QMM

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  8. Another great snap and story. I recognize the pose as I would try to position the giraffe on someone's head too.

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  9. I never did get to Blackpool during my years in the UK so didn't get to see this Ark. Your aunt looks very happy.

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  10. Haha, Uncle frank has really done remarkably well with the composition! :)

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  11. I should add how interesting I think the background of this is. I'm all for "jobbing" anything, - I mean, people who can use their skill everyday to entertain, inspire or amuse a large range of people, or just be useful.

    Whereas Tracey Emin ....!

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  12. Not really a good advert for your wares - to fall to your death from one.

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  13. CB : Indeed, hardly a death-defying ride : by definition.
    Jenny W : I agree, I like to think of myself as a "jobbing thinker"

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  14. Interesting photo indeed!

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  15. Great photo composition lesson. Imagine what a perfect parody it would make it the giraffe and slopping walls lined up exactly!

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  16. A Yorkshire Giraffe!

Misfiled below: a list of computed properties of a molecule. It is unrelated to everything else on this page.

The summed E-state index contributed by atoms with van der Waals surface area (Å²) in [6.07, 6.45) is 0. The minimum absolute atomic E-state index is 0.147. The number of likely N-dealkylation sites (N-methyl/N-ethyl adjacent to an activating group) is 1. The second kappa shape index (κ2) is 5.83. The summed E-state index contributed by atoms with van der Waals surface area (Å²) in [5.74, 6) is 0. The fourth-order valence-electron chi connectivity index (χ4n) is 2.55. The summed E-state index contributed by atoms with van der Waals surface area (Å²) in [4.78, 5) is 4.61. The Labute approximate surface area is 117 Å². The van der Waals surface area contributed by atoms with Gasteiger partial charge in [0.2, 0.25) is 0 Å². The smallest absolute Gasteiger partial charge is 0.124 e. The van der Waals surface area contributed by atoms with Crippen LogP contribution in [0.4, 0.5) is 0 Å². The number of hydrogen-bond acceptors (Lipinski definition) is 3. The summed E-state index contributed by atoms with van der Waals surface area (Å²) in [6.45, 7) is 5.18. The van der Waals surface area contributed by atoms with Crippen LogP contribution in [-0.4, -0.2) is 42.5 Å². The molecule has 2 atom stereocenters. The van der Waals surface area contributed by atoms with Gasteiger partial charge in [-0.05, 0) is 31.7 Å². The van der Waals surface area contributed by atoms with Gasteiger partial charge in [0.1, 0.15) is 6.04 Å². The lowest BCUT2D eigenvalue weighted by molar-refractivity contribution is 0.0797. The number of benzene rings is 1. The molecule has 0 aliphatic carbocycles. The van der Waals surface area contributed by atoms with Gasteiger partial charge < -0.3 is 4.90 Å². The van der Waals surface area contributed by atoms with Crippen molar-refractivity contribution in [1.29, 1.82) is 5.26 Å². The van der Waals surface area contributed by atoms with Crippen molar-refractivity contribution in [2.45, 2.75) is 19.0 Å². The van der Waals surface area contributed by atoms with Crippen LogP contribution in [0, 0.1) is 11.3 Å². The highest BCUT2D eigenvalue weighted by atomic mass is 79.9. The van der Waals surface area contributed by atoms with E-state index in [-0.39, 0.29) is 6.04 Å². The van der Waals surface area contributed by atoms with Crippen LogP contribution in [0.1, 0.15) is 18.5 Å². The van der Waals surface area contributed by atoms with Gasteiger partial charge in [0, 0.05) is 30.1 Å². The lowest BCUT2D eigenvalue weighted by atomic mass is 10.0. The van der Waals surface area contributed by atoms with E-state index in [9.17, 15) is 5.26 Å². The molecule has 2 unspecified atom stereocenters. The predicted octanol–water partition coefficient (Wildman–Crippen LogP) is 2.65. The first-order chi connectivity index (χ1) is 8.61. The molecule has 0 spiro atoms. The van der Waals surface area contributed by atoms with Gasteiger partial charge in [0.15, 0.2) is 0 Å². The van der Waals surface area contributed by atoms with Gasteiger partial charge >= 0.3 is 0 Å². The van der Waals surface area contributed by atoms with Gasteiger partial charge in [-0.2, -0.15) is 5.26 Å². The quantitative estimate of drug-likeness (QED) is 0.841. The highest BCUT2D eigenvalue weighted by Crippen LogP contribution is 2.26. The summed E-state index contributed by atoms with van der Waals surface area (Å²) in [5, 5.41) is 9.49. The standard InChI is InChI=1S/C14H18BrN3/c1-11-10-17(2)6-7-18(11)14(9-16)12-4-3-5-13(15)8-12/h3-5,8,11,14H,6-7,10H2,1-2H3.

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  17. What a cool spot! You just don't find that sort of photographic composition nowadays, do you? Mind you, I suspect that in Salvador Dali's effects, there might be a few of similar styling.

    Sorry, I couldn't make the deadline this week, Alan. You might be interested to know that I've moved back to Blogger. Unfortunately, the import/export business that it entailed kept me occupied to the exclusion of participating here.

    Kat

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  18. Love this! If your giraffe is looking for his long lost twin, I think it's posed in a local eccentric's front yard.

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  19. Great photo, Alan. The old Noah's Ark ride was worth 10 of these modern things with a whole series of animals to chose from. There's not much art required from a designer for a big bucket that whirls arond at speed. Bring back the Metcalfes of this world.

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  20. I think Uncle Frank was being ironic :-) Jo

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  21. You made me laugh with your comments about the giraffe on your aunt’s head, but it wsn’t as bad as some I’ve seen, where people have unwittingly had various objects growing out of them! It looks as if Auntie is wearing a hairnet, and very sensible too on that gusty Blackpool beach.

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  22. Sounds like a place my grands would love- thanks for sharing!

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  23. I knew I could count on you to come up with something...unusual!!
    :D~
    HUGZ

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  24. My parents lived near Blackpool for a time but in all the times I visited them there, I didn't see the Noah's Ark ride. I never realised what I was missing.

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  25. It's all such wonderfully grand folk art. I hope the figures created by Metcalf have survived. Just wonderful!

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  26. I love Uncle Frank's photo--but your description of how it's composed is priceless!